Available studies support that ADHD impairs QoL in children and young people. These effects are greatest with parent ratings rather than child/young person ratings of quality of life.
Although current ADHD literature and clinical practice focus mostly on observable behavioural core symptoms, the subjectively perceived QoL has the potential to become an extremely important issue.
From a scientific standpoint, including measures of QoL may result in a more broadly contextualized understanding of the causes and consequences of ADHD. In clinical practice, taking QoL into account can allow us to better integrate the child's perspective into clinical management. From a public health standpoint, QoL could indicate to what extent ADHD health needs are met, thus increasing the scope for a more evidence-based resource allocation.
Therefore, the rationale and the implication of this comprehensive and methodologically sound review are straightforward. Using a rigorous search strategy, Danckaerts and colleagues retained a quite limited number of pertinent studies (36). Moreover, given the variety of QoL measures, it was not possible to combine the study results into a meta-analysis. Therefore, further studies and standardized measures of QoL are necessary.
A major finding of the review was that, though the parents consistently indicated significantly lower QoL in ADHD compared to healthy children, the reports by the children themselves were inconsistent. This may be due to a minimization of difficulties by the children and/or to possible methodological issues of the available tools. As proxy informants, while providing useful information, cannot be considered a replacement for the child, research aimed at elucidating this discrepancy is needed.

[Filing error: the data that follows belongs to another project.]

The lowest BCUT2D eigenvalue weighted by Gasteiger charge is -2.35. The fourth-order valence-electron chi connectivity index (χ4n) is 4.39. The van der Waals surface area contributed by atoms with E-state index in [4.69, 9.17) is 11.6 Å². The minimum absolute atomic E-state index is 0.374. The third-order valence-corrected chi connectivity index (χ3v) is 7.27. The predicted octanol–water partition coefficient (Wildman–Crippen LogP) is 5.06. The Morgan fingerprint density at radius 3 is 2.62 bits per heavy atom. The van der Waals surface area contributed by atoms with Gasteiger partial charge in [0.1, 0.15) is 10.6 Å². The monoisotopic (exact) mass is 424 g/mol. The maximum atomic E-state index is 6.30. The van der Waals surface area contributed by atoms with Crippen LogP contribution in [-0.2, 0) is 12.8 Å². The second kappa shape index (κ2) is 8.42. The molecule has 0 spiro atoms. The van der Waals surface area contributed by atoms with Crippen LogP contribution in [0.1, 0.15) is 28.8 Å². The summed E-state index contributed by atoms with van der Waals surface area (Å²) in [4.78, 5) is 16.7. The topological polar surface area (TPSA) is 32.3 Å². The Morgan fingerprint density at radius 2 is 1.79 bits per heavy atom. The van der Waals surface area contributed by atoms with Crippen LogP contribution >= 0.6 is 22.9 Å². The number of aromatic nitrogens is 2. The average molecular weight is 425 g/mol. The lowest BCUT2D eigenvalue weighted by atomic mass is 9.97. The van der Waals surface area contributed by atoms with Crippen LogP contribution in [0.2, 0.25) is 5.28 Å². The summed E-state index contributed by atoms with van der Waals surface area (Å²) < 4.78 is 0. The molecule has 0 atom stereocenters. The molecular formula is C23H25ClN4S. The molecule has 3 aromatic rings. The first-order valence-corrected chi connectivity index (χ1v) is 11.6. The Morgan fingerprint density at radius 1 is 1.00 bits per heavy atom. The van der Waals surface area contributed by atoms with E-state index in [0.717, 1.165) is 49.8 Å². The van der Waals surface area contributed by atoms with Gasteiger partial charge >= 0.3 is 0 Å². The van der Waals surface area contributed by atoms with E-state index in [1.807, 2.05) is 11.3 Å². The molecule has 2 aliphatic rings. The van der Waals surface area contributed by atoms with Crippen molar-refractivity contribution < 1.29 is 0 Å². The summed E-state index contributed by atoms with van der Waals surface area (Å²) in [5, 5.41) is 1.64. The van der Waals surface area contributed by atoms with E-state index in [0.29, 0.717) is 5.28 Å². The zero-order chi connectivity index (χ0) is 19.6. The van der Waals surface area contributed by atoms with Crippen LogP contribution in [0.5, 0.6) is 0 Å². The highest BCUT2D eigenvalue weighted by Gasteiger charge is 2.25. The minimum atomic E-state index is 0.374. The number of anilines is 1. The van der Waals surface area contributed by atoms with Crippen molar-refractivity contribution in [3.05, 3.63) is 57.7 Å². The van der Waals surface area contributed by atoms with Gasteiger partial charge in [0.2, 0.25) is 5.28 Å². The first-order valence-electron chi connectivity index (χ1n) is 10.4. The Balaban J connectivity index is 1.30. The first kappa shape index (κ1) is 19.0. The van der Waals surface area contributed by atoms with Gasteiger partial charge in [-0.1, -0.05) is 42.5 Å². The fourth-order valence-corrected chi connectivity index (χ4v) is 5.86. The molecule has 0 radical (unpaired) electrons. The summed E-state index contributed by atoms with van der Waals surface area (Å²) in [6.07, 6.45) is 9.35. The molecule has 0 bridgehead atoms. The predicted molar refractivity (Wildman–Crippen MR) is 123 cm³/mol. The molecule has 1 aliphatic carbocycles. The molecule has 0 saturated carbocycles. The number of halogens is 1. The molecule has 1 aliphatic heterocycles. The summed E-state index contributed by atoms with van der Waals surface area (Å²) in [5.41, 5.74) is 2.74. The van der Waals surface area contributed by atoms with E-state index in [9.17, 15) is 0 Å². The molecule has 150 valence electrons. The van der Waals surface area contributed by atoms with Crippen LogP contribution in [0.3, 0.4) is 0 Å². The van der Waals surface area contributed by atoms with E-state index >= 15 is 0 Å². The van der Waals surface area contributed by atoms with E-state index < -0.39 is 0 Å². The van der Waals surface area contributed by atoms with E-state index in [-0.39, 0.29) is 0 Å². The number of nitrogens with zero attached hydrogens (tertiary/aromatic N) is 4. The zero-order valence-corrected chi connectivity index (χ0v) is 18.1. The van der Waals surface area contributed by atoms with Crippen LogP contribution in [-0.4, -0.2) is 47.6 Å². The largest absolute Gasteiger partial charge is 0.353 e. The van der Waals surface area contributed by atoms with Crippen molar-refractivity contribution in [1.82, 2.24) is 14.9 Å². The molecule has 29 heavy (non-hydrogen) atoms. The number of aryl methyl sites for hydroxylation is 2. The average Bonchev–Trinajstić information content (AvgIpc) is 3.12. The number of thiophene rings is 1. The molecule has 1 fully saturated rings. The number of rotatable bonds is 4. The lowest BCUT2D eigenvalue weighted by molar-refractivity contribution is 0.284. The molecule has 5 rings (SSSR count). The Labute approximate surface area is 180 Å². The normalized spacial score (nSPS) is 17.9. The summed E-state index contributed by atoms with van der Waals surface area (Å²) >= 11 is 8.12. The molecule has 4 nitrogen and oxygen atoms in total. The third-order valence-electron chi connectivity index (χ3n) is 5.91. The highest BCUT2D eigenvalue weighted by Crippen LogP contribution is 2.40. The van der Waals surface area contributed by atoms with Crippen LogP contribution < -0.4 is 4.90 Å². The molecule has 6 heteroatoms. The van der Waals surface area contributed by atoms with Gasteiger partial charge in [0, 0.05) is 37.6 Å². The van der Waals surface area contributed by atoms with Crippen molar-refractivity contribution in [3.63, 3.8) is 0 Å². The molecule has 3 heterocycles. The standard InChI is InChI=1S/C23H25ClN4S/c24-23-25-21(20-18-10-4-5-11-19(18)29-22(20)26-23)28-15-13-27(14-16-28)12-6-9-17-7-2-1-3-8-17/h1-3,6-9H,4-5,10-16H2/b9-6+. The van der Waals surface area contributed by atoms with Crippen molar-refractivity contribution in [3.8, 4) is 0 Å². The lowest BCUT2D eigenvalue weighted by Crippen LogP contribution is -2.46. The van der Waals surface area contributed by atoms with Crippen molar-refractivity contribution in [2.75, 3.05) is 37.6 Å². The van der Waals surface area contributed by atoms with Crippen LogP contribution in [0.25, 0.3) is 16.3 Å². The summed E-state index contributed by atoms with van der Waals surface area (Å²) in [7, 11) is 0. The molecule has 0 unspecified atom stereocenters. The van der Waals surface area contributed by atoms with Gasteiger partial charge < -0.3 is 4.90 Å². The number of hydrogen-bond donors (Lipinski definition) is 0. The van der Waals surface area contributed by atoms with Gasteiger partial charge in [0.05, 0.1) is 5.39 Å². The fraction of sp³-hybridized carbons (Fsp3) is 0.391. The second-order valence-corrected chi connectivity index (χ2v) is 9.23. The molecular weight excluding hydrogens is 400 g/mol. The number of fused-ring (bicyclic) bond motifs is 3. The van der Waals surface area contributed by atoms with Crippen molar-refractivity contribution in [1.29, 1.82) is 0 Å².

The authors thoughtfully pointed out other limitations of the ADHD literature, including the lack of studies assessing: (1) the longitudinal course of QoL, (2) the impact of psychoeducational interventions on QoL and (3) the QoL in non-clinical settings. Interestingly, one of the limitations outlined in the review, the lack of controlled studies evaluating the impact of methylphenidate on QoL, has been addressed in some reports published after the review. Moreover, some issues not discussed in the paper, such as the QoL of ADHD adults and that of the family of ADHD children, have begun to be addressed in recent studies. However, although the field is moving, further evidence-based research is necessary before considering QoL as the “gold standard” against which other health outcomes should be assessed in ADHD.
Sources of funding This paper was derived from a work group meeting of the European ADHD guidelines group. The meeting costs were supported by Elli Lilly, Janssen-Cilag, and Novartis and Shire.
Competing interests SC has received financial support to attend medical meetings from Eli Lilly & Company and Shire Pharmaceuticals, and has been co-investigator in studies sponsored by GlaxoSmithKline, Eli Lilly & Company, and Genopharm. He serves as a consultant for Shire Pharmaceuticals.